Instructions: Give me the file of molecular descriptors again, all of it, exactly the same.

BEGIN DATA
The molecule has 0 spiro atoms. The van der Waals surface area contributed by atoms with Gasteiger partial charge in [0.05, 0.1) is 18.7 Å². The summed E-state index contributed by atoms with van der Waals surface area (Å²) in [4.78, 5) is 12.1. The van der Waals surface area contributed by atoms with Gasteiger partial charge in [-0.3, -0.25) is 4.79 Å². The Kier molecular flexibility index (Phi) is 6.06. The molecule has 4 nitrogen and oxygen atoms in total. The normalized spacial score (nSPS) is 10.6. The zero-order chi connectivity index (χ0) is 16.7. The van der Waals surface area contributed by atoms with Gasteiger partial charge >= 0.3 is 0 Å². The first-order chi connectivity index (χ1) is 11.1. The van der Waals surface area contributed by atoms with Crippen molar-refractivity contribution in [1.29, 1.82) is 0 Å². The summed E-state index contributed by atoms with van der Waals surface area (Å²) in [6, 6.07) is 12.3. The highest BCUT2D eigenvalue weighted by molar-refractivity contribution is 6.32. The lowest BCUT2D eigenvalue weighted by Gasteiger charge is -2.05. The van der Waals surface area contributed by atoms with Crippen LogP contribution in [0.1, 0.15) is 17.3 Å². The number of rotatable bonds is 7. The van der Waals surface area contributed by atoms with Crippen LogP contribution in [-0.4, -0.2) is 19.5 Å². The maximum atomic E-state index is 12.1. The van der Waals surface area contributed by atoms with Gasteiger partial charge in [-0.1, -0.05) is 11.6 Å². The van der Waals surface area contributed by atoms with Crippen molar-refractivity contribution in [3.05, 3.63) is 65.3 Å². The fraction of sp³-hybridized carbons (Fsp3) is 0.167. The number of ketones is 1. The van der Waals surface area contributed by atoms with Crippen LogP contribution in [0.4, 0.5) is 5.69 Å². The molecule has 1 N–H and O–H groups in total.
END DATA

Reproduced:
The molecule has 0 spiro atoms. The van der Waals surface area contributed by atoms with Gasteiger partial charge in [0.05, 0.1) is 18.7 Å². The summed E-state index contributed by atoms with van der Waals surface area (Å²) in [4.78, 5) is 12.1. The van der Waals surface area contributed by atoms with Gasteiger partial charge in [-0.3, -0.25) is 4.79 Å². The Kier molecular flexibility index (Phi) is 6.06. The molecule has 4 nitrogen and oxygen atoms in total. The normalized spacial score (nSPS) is 10.6. The zero-order chi connectivity index (χ0) is 16.7. The van der Waals surface area contributed by atoms with Gasteiger partial charge >= 0.3 is 0 Å². The first-order chi connectivity index (χ1) is 11.1. The van der Waals surface area contributed by atoms with Crippen molar-refractivity contribution in [1.29, 1.82) is 0 Å². The summed E-state index contributed by atoms with van der Waals surface area (Å²) in [6, 6.07) is 12.3. The highest BCUT2D eigenvalue weighted by molar-refractivity contribution is 6.32. The lowest BCUT2D eigenvalue weighted by Gasteiger charge is -2.05. The van der Waals surface area contributed by atoms with Crippen LogP contribution in [0.1, 0.15) is 17.3 Å². The number of rotatable bonds is 7. The van der Waals surface area contributed by atoms with Crippen LogP contribution in [-0.4, -0.2) is 19.5 Å². The maximum atomic E-state index is 12.1. The van der Waals surface area contributed by atoms with Gasteiger partial charge in [-0.1, -0.05) is 11.6 Å². The van der Waals surface area contributed by atoms with Crippen molar-refractivity contribution in [3.05, 3.63) is 65.3 Å². The fraction of sp³-hybridized carbons (Fsp3) is 0.167. The number of ketones is 1. The van der Waals surface area contributed by atoms with Crippen LogP contribution in [0.4, 0.5) is 5.69 Å². The molecule has 1 N–H and O–H groups in total.